an electrically heatable element comprising a resistive film on the first silicon member.
2. The mass air flow sensor of claim 1 wherein the first silicon member is a silicon beam cantilevered over the air flow opening.
3. The mass air flow sensor of claim 1 wherein the glass substrate has a peninsula extending into the air flow opening, the first silicon member being a beam of silicon cantilevered over the air flow opening from said bond site on the upper surface of the peninsula, the mass air flow sensor further comprising
a first electrically conductive lead extending on the upper surface of the glass substrate from electrical contact with the resistive film at a first electrical contact point on the peninsula to a first wire bond pad remote from the peninsula, and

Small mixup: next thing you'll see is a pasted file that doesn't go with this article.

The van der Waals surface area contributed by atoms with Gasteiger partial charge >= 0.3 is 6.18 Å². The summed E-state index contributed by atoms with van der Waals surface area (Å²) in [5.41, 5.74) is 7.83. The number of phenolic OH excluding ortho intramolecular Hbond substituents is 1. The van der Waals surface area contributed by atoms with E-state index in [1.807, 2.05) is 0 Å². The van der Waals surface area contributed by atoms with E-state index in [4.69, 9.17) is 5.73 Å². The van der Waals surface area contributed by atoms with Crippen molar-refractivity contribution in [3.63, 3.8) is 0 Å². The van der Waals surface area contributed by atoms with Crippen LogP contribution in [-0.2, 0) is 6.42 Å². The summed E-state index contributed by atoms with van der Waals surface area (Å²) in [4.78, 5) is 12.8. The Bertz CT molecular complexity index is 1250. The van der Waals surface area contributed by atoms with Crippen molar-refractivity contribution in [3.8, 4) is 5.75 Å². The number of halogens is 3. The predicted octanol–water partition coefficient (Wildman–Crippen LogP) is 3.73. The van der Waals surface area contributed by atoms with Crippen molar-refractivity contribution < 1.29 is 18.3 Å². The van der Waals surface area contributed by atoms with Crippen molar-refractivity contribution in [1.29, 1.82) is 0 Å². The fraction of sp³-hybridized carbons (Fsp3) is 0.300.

a second electrically conductive lead extending on the upper surface of the glass substrate from electrical contact with the resistive film at a second electrical contact point on the peninsula to a second wire bond pad remote from the peninsula.
4. The mass air flow sensor of claim 1 wherein the resistive film consists essentially of metal selected from the group consisting of nickel and platinum.
5. The mass air flow sensor of claim 1 further comprising:
a second silicon member having a bottom surface, a portion of the second silicon member extending over the air flow opening and a portion of the bottom surface of the second silicon member being bonded at a second bonding site to an underlying portion of the upper surface of the glass substrate; and
a second electrical element comprising a second resistive film on the second silicon member.
6. The mass air flow sensor of claim 1 further comprising a passivating coating on the first silicon member and the glass substrate.
7. The mass air flow sensor of claim 1 wherein the first silicon member is a silicon beam which bridges the air flow opening.